1. ## The Star Tarp

Here's an idea I'm kicking around for my next tarp:

It's a hex tarp, but instead of a cat cuts it's diagonal cuts. How do you guys think this would work compared to a cat cut hex tarp? Would wind flap still be an issue even with the diagonal cuts? Concept drawing in on my blog: http://biketour.blogspot.com/

2. I think that would focus all the edge stress to one point. Would be easy to rip at that point. IMO.

3. Hmm, yeah.

4. I have to agree with Arkwater on this. The cat cut is pretty easy if you take your time.

5. Okay, cat cut it is.

6. If you have \$1/yd material there is no reason not to try. The first thing I thought looking at it was, "why not cat cut?" But then I realized it is simpler.

7. Originally Posted by Arkwater
I think that would focus all the edge stress to one point. Would be easy to rip at that point. IMO.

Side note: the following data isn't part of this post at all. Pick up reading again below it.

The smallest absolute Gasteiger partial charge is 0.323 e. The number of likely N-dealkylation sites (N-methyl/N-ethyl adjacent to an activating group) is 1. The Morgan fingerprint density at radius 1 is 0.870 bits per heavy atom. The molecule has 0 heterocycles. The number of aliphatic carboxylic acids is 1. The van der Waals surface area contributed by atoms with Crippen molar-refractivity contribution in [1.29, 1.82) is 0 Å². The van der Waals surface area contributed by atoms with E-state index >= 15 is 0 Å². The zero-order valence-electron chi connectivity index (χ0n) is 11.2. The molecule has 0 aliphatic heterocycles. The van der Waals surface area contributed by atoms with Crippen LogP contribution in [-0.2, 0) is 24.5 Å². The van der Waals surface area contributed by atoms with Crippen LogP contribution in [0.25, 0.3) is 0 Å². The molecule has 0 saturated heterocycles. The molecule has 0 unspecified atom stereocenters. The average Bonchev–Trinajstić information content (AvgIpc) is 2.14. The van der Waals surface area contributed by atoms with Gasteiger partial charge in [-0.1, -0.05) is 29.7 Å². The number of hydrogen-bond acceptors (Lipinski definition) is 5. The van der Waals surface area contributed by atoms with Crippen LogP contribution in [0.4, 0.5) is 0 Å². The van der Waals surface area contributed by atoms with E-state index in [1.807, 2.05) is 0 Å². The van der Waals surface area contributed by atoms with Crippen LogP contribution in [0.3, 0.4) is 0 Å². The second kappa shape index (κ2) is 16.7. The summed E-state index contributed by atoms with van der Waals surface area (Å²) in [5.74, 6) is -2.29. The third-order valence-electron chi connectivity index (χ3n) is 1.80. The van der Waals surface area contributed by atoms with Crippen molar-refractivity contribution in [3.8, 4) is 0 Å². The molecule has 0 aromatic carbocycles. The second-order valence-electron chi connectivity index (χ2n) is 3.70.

I thought of this idea a while back and mentioned it to Blackbishop351 and he said the exact same thing. He thought it would put stress to the areas where the angles are and it would cause a stress point an easy rip point.

8. Basically what you're doing there is taking a first-order linear approximation to the curve. I think this is problematic at best.

Turning one long edge into two slightly shorter ones will still leave you with straight edges which are long enough to be subject to the same sag problems that the single edge had in the first place. If you were to use a second- or third- order approximation (basically divide the edge into four or eight "V's" instead of just one) it would probably work OK, but that would most likely be more work than just using the cat curve itself.

I also agree with Arkwater about the stress issue. By using a smooth curve, the stress is evenly distributed along the edge and the only foci occur at the corners - where you've got reinforcements. By using the "V", you're basically creating an artificial (inverted) corner, but without reinforcing it. It might also cause stress problems at the ridgeline, and would likely not produce a tight pitch.

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